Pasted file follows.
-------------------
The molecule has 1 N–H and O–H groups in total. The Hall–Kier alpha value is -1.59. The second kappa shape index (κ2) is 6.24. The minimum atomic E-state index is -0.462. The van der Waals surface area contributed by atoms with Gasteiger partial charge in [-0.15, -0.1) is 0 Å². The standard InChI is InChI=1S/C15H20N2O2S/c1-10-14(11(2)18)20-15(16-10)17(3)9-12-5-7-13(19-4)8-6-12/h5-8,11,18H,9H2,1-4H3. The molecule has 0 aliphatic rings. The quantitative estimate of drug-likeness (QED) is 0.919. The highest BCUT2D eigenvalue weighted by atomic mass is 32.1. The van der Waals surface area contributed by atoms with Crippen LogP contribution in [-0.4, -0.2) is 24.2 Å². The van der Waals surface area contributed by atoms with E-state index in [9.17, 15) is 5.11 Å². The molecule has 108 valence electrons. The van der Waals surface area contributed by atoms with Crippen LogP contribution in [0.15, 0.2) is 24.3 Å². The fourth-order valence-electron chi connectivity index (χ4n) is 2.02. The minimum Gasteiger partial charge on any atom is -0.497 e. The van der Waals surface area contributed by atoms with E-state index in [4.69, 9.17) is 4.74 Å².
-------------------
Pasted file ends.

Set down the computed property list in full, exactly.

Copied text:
The molecule has 1 N–H and O–H groups in total. The Hall–Kier alpha value is -1.59. The second kappa shape index (κ2) is 6.24. The minimum atomic E-state index is -0.462. The van der Waals surface area contributed by atoms with Gasteiger partial charge in [-0.15, -0.1) is 0 Å². The standard InChI is InChI=1S/C15H20N2O2S/c1-10-14(11(2)18)20-15(16-10)17(3)9-12-5-7-13(19-4)8-6-12/h5-8,11,18H,9H2,1-4H3. The molecule has 0 aliphatic rings. The quantitative estimate of drug-likeness (QED) is 0.919. The highest BCUT2D eigenvalue weighted by atomic mass is 32.1. The van der Waals surface area contributed by atoms with Crippen LogP contribution in [-0.4, -0.2) is 24.2 Å². The van der Waals surface area contributed by atoms with E-state index in [9.17, 15) is 5.11 Å². The molecule has 108 valence electrons. The van der Waals surface area contributed by atoms with Crippen LogP contribution in [0.15, 0.2) is 24.3 Å². The fourth-order valence-electron chi connectivity index (χ4n) is 2.02. The minimum Gasteiger partial charge on any atom is -0.497 e. The van der Waals surface area contributed by atoms with E-state index in [4.69, 9.17) is 4.74 Å².